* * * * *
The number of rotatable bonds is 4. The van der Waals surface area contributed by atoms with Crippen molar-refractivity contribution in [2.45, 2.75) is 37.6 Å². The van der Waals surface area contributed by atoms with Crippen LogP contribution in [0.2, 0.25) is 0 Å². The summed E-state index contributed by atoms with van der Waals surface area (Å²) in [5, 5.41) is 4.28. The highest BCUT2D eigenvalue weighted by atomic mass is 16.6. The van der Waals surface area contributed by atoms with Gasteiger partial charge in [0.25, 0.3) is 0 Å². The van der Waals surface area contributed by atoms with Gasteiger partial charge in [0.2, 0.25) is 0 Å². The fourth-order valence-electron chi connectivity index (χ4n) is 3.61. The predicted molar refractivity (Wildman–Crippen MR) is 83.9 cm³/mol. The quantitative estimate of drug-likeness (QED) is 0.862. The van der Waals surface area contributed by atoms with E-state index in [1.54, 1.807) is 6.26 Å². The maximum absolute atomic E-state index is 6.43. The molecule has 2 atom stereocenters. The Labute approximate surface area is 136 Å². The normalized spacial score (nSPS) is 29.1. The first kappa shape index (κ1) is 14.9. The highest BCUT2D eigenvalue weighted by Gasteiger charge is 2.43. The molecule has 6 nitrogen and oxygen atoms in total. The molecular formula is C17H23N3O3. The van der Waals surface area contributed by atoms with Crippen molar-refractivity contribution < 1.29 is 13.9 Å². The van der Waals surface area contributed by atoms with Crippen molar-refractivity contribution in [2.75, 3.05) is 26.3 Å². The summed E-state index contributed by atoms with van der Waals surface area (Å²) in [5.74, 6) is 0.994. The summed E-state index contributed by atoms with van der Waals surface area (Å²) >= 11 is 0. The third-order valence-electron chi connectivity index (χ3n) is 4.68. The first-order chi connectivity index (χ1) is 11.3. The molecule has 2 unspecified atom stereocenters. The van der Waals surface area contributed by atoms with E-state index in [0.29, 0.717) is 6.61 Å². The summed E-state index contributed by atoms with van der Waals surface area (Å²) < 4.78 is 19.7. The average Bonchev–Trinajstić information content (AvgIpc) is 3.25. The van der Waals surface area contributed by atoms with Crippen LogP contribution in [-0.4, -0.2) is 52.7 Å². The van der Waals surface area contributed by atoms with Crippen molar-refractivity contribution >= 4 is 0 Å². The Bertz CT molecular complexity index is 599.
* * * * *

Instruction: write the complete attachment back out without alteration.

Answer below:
The number of rotatable bonds is 4. The van der Waals surface area contributed by atoms with Crippen molar-refractivity contribution in [2.45, 2.75) is 37.6 Å². The van der Waals surface area contributed by atoms with Crippen LogP contribution in [0.2, 0.25) is 0 Å². The summed E-state index contributed by atoms with van der Waals surface area (Å²) in [5, 5.41) is 4.28. The highest BCUT2D eigenvalue weighted by atomic mass is 16.6. The van der Waals surface area contributed by atoms with Gasteiger partial charge in [0.25, 0.3) is 0 Å². The van der Waals surface area contributed by atoms with Gasteiger partial charge in [0.2, 0.25) is 0 Å². The fourth-order valence-electron chi connectivity index (χ4n) is 3.61. The predicted molar refractivity (Wildman–Crippen MR) is 83.9 cm³/mol. The quantitative estimate of drug-likeness (QED) is 0.862. The van der Waals surface area contributed by atoms with E-state index in [1.54, 1.807) is 6.26 Å². The maximum absolute atomic E-state index is 6.43. The molecule has 2 atom stereocenters. The Labute approximate surface area is 136 Å². The normalized spacial score (nSPS) is 29.1. The first kappa shape index (κ1) is 14.9. The highest BCUT2D eigenvalue weighted by Gasteiger charge is 2.43. The molecule has 6 nitrogen and oxygen atoms in total. The molecular formula is C17H23N3O3. The van der Waals surface area contributed by atoms with Crippen molar-refractivity contribution < 1.29 is 13.9 Å². The van der Waals surface area contributed by atoms with Crippen molar-refractivity contribution in [2.75, 3.05) is 26.3 Å². The summed E-state index contributed by atoms with van der Waals surface area (Å²) in [5.74, 6) is 0.994. The summed E-state index contributed by atoms with van der Waals surface area (Å²) >= 11 is 0. The third-order valence-electron chi connectivity index (χ3n) is 4.68. The first-order chi connectivity index (χ1) is 11.3. The molecule has 2 unspecified atom stereocenters. The van der Waals surface area contributed by atoms with E-state index in [0.29, 0.717) is 6.61 Å². The summed E-state index contributed by atoms with van der Waals surface area (Å²) < 4.78 is 19.7. The average Bonchev–Trinajstić information content (AvgIpc) is 3.25. The van der Waals surface area contributed by atoms with Crippen LogP contribution in [-0.4, -0.2) is 52.7 Å². The van der Waals surface area contributed by atoms with Crippen molar-refractivity contribution >= 4 is 0 Å². The Bertz CT molecular complexity index is 599.